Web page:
The Australian arm of Unilever will outsource the management of its $250 million staff superannuation scheme to a major industry fund in April.
The Unilever fund will be rolled into the $14 billion Sunsuper to provide members with the investment benefits enabled by larger scale, and additional services such as financial planning, confirmed Andrew Bell, superannuation director at Unilever.
“They have the scale that can provide a much more competitive result for investments. Because of our relatively lower level of diversification, our ups and downs [in performance] have been sharper,” Bell said.
He said the transition was first planned about 18 months ago, but was not made because legislation providing tax relief during superannuation fund mergers has not passed Federal Parliament. However, he said tax liabilities were no longer problematic because “tax losses have been nicely used up over the last 12 months by the markets”.
In the transition, Sunsuper will absorb the $40 million defined benefit scheme, which dates back to the 1930s, and the larger accumulation plan. At its peak, the defined benefit component served about 500 members, but it now caters to 30.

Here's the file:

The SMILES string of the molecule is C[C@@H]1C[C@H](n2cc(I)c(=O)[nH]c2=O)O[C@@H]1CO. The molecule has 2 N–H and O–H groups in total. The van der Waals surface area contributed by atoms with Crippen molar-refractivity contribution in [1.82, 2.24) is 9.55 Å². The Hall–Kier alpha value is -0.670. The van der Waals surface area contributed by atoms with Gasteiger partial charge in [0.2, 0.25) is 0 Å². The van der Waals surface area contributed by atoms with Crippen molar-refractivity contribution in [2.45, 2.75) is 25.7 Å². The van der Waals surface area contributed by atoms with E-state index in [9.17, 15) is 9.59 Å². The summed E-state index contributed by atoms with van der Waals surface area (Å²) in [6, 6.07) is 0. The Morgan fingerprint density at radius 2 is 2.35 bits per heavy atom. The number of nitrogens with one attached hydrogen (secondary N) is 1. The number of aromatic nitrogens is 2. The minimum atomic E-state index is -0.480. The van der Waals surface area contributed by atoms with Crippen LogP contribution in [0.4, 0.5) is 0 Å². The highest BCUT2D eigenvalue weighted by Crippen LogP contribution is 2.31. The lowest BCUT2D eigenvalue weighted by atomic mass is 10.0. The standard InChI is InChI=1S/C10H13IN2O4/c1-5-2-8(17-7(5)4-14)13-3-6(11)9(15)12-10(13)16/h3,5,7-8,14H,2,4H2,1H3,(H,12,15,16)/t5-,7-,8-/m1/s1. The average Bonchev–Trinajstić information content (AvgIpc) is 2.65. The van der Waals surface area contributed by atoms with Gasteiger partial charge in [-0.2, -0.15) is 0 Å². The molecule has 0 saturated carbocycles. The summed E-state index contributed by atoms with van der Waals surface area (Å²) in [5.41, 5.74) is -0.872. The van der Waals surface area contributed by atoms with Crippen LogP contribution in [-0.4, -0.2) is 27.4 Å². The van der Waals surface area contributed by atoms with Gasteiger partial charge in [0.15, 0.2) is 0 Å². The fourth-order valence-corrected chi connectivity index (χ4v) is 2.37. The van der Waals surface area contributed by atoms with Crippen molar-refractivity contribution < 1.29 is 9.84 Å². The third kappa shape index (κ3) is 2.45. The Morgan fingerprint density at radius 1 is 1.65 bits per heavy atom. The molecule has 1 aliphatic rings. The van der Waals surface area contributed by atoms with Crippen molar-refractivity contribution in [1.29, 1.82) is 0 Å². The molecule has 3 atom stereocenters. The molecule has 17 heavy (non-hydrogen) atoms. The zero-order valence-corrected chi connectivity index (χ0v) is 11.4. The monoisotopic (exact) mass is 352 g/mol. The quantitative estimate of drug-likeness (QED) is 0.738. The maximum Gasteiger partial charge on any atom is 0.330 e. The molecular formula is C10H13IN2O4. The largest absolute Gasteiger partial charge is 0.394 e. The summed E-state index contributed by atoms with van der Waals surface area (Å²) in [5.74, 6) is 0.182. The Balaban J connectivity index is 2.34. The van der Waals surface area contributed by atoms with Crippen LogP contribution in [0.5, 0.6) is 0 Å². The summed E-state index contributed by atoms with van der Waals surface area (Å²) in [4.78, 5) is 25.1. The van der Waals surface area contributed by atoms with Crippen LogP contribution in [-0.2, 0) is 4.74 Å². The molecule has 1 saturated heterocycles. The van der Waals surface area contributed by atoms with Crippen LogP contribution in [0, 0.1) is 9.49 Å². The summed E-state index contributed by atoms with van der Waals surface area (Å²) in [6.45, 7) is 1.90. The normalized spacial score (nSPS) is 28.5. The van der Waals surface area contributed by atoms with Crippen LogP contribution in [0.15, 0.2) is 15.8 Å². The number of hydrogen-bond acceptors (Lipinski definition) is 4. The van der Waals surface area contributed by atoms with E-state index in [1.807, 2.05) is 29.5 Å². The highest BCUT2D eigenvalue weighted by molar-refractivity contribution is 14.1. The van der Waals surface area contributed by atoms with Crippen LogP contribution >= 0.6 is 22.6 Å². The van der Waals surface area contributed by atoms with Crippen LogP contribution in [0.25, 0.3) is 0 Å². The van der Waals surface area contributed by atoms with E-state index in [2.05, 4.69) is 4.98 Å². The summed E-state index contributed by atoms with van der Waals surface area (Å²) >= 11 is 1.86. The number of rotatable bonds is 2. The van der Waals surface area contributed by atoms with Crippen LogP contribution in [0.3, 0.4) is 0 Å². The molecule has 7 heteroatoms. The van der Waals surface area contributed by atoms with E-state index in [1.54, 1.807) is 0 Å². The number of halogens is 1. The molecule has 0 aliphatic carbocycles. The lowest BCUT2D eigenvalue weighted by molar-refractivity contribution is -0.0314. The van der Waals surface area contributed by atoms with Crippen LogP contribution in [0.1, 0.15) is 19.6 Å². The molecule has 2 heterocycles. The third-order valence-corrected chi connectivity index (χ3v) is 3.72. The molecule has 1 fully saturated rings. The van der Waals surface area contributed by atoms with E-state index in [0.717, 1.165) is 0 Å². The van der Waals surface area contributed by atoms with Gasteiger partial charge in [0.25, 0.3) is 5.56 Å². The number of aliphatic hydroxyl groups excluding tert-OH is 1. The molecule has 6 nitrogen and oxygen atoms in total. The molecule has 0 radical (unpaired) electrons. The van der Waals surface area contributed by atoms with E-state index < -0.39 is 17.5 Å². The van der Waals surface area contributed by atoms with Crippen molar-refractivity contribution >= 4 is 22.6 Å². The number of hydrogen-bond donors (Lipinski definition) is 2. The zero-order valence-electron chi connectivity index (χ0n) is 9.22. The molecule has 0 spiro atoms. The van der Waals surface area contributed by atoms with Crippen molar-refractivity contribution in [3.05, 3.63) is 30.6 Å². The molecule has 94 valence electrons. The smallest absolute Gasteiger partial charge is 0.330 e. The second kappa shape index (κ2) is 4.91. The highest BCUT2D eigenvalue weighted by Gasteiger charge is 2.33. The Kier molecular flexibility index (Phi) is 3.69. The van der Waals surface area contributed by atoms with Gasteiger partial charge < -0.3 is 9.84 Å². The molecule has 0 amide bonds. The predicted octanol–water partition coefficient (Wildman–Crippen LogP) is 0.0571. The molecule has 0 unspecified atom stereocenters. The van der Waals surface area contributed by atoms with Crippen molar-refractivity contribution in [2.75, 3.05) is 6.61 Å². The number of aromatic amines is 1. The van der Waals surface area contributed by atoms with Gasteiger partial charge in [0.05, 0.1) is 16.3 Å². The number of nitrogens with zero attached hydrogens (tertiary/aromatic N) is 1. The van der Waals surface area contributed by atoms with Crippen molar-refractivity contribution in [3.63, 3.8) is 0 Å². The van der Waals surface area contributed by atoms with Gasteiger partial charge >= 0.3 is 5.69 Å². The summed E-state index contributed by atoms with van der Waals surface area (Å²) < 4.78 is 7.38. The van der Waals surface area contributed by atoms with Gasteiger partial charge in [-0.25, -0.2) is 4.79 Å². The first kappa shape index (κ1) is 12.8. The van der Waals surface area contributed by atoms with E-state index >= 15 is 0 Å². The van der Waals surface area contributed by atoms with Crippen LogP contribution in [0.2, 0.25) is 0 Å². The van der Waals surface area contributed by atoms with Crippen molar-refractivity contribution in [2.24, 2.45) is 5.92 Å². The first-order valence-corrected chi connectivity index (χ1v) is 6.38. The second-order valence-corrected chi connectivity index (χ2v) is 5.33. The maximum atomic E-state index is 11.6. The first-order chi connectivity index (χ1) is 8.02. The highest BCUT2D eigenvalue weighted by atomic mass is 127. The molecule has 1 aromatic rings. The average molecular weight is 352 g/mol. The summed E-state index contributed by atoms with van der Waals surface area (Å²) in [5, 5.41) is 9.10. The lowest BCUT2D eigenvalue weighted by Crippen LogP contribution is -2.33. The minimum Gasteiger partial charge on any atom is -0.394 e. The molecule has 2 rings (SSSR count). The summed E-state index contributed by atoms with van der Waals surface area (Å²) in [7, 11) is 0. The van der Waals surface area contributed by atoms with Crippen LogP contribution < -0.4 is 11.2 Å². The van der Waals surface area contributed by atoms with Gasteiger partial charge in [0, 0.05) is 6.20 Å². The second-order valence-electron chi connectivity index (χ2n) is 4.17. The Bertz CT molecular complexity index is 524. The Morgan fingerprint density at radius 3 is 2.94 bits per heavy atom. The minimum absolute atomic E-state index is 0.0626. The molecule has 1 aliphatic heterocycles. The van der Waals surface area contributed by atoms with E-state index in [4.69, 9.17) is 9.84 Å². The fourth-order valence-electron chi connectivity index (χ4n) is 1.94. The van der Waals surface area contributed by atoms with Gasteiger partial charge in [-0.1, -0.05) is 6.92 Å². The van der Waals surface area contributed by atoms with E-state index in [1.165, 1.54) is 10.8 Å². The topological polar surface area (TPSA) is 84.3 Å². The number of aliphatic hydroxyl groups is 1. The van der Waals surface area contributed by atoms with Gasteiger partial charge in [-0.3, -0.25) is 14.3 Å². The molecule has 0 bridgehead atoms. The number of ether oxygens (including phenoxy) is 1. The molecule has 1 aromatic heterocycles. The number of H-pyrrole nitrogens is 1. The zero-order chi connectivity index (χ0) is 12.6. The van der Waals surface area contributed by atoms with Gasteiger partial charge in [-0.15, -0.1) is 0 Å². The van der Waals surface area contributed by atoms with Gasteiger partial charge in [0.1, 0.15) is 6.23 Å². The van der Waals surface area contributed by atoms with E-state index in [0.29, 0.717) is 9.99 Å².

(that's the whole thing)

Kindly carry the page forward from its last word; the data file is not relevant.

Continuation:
Bell said members’ accounts would not be greatly affected as a result of the transition, because the four investment options offered by Unilever found their equivalent among the 25 provided by Sunsuper.
“This adds complexity for the member, but our investment choices are able to be easily merged into Sunsuper’s offering.”
He said the insurance provided for members would not change.
“Unilever will pay the insurance premiums, and the same policy will be managed by Sunsuper.”
The six-person trustee board of the Unilever fund would become a policy committee, which would include Bell and meet with Sunsuper on a quarterly basis to review the service being provided by the bigger fund.